:burnout

Detailing by M
Nov 25th, 2013, 09:19 PM
It's a discussion, nothing getting "out of hand"

Yes I've been detailing cars since I was very young.

Also use what ever you want, use your Tide, Dawn or what ever you have under the sink.
just don't complain when things go wrong. See it all the time.

jankerson
Nov 26th, 2013, 03:47 AM
Thanks yall!
As for my weigh in on the subject on hand:
Obviously you shouldn't use dawn or any degreaser as a regular wash solution. However, I have used it to degrease cars, but I usually mix it in with some milder car soap as well. It has worked quite well for me removing old wax and contaminates safely before paint correction. Should only have to do this once or twice in a car's life if maintained properly.

Thanks everybody,
Griffith Hawk
:burnout

That's what I was saying too as nobody is saying to fill up the foam gun with straight Dawn and go for it or put it in straight in a bucket and cover the whole car with it....

I think moderation is the key here, a few drops in a 5 gallon bucket mixed in with car soap will boast the cleaning power of the car soap. I would hope that would be all we want....

Yeah I can see how it could be an issue if people go crazy and use it straight and strong...

I do like Mikes recommendation of using APC though mixed in with the car soap instead.

As far as Tide goes it really doesn't make much since to use it these days as the Car Soaps are a lot better than they used to be and they end up cheaper too in the long run cost wise.

Back when I used to use it the car soaps just plain sucked and just about anything worked better than what was available back then.

Michael Stoops
Nov 26th, 2013, 08:11 AM
This thread is getting a little crazy. Why can't we just wash cars and live happy little lives? :chuckle1
This forum should be a place where everybody can come together to discuss detailing and our different methods and learn tips and tricks from the pros. No need to question what everybody does, or to start degrading other members practices. If you have a suggestion just calmly present that. No need to try and make some one out to be stupid. This is not directed at anyone in particular, but this mentality spreads. I love this forum, and I think everyone here does, so let's keep it a place of community and learning and get off each other's backs and get back to our detailing! :)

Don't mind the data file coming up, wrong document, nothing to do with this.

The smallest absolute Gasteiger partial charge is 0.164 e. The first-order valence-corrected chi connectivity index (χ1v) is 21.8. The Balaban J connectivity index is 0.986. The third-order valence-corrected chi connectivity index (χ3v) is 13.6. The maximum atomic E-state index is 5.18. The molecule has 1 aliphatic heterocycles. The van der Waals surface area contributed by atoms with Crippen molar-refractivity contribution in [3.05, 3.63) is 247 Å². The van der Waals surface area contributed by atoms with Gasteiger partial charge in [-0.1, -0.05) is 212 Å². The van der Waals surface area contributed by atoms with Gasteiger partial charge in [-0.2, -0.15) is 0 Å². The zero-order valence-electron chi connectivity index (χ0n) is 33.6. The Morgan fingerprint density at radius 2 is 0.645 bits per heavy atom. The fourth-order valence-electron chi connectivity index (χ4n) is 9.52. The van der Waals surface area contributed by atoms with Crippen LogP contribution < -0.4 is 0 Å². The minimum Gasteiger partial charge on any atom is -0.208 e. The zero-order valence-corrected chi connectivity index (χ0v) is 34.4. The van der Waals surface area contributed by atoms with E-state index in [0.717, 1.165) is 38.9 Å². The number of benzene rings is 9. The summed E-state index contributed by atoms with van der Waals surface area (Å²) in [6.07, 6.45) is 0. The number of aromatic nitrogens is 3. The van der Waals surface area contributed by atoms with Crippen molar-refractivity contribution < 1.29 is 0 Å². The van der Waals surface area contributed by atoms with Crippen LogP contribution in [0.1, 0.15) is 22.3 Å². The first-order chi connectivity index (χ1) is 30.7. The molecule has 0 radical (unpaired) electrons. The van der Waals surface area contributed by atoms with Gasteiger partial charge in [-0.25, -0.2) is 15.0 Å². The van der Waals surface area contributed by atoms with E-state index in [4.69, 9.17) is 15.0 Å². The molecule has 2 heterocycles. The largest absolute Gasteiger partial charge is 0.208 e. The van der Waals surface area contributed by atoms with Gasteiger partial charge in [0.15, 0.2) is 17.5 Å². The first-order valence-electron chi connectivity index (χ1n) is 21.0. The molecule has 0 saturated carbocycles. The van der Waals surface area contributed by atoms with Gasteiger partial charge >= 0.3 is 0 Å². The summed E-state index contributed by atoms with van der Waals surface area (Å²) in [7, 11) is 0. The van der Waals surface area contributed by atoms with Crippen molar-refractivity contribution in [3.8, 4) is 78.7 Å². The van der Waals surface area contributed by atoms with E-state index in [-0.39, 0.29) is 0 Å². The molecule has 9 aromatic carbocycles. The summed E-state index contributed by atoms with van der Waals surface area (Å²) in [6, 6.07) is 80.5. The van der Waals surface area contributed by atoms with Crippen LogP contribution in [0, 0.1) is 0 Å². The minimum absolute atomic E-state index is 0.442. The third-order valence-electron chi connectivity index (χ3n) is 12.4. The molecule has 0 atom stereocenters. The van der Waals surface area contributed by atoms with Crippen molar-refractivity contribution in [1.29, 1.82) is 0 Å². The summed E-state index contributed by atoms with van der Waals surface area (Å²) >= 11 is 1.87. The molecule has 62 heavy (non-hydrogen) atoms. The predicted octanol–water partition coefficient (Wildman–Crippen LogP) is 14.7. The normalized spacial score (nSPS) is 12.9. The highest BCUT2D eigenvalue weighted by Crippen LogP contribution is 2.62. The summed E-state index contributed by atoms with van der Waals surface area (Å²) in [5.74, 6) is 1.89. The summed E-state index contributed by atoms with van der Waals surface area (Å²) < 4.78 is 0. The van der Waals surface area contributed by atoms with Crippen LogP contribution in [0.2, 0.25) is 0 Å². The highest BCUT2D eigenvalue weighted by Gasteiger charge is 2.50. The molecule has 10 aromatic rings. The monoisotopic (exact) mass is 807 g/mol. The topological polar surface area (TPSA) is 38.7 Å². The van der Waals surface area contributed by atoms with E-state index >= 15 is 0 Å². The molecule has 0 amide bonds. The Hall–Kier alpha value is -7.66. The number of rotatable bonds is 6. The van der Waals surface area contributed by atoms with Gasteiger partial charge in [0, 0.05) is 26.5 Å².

Well said! Yes, this thread has become a bit borderline as far as civility goes and we want to make sure it doesn't go any further. Of course, sometimes it's just a bit tricky to really get someone's intentions across with written words so things can easily be taken the wrong way. Now, Mario knows I'm not picking on him here (heck, we've spoken about this very thing in person) but he sometimes comes across online as being a bit more gruff than I know he intends to be. Kudos to jankerson for taking Mario's comments in the spirit intended!

Thanks yall!

As for my weigh in on the subject on hand:
Obviously you shouldn't use dawn or any degreaser as a regular wash solution. However, I have used it to degrease cars, but I usually mix it in with some milder car soap as well. It has worked quite well for me removing old wax and contaminates safely before paint correction. Should only have to do this once or twice in a car's life if maintained properly.

Thanks everybody,
Griffith Hawk
:burnout
Agreed. We've said it before and we'll say it again - a quality car wash soap, whether traditional in-the-bucket, rinseless or waterless, should always be used for routine maintenance washing of any vehicle. But if you're prepping a nasty car for a full correction, then there is absolutely no harm in using something a bit more aggressive to clean the surface. If your preference is for a bit of detergent to help strip things, fine. If you're an IronX fan, fine. If you prefer to mix some APC in with your snow foam type product and let it dwell on the surface in a thick foam dispensed from a foam cannon, go for it. There is no one correct answer here - find the process that works best for you and use it when appropriate.

jankerson
Nov 26th, 2013, 09:15 AM
Well said! Yes, this thread has become a bit borderline as far as civility goes and we want to make sure it doesn't go any further. Of course, sometimes it's just a bit tricky to really get someone's intentions across with written words so things can easily be taken the wrong way. Now, Mario knows I'm not picking on him here (heck, we've spoken about this very thing in person) but he sometimes comes across online as being a bit more gruff than I know he intends to be. Kudos to jankerson for taking Mario's comments in the spirit intended!



Kinda got a chuckle out of it all really thinking back. :D

One thing that I don't miss is getting all wrapped up and putting on a Respirator and goggles to compound cars.

Dave6
Feb 10th, 2014, 09:33 AM
One other good use for a Dawn wash is after using bug/tar remover. Most of the ones at the auto parts stores are kerosene with fragrance added, or if you're old school (or pre-historic school, as I am), just buy kerosene and save some $$. I do tar removal before any washing.

That said, kerosene leaves a greasy film that I want to remove before claying or compounding. And the Dawn suds provide enough slip that clay can be used on top of the soapy surface, thereby saving time (and your #34).

larry0071
Feb 10th, 2014, 10:12 AM
I've used gasoline as tar removal on paint for 20 years. Never had a reason to try anything else. I would follow it up with wax and be done.

I'm new to this enthusiastic amateur detailing hobby, so I'm open to trying out all of the new products on the market as well as being excited over the much improved finish I'm able to get using these more professional products and techniques.